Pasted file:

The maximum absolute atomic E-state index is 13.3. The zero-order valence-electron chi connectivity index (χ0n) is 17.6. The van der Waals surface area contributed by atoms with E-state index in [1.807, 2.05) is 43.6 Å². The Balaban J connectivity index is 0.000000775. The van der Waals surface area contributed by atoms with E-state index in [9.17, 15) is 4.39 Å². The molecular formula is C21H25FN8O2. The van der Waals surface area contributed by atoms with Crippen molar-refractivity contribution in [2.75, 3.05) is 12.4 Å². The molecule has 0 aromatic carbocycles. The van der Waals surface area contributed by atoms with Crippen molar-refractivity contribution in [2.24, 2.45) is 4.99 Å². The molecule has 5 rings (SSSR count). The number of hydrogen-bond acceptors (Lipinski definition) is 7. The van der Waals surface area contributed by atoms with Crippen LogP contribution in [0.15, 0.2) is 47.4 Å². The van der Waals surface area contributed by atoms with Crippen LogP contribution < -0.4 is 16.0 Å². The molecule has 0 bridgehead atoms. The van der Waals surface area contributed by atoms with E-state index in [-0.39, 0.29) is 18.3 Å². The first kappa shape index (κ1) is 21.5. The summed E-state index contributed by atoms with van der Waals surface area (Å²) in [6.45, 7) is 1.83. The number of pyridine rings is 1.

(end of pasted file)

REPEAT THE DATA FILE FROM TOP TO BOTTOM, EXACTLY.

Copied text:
The maximum absolute atomic E-state index is 13.3. The zero-order valence-electron chi connectivity index (χ0n) is 17.6. The van der Waals surface area contributed by atoms with E-state index in [1.807, 2.05) is 43.6 Å². The Balaban J connectivity index is 0.000000775. The van der Waals surface area contributed by atoms with E-state index in [9.17, 15) is 4.39 Å². The molecular formula is C21H25FN8O2. The van der Waals surface area contributed by atoms with Crippen molar-refractivity contribution in [2.75, 3.05) is 12.4 Å². The molecule has 0 aromatic carbocycles. The van der Waals surface area contributed by atoms with Crippen molar-refractivity contribution in [2.24, 2.45) is 4.99 Å². The molecule has 5 rings (SSSR count). The number of hydrogen-bond acceptors (Lipinski definition) is 7. The van der Waals surface area contributed by atoms with Crippen LogP contribution in [0.15, 0.2) is 47.4 Å². The van der Waals surface area contributed by atoms with Crippen LogP contribution < -0.4 is 16.0 Å². The molecule has 0 bridgehead atoms. The van der Waals surface area contributed by atoms with E-state index in [-0.39, 0.29) is 18.3 Å². The first kappa shape index (κ1) is 21.5. The summed E-state index contributed by atoms with van der Waals surface area (Å²) in [6.45, 7) is 1.83. The number of pyridine rings is 1.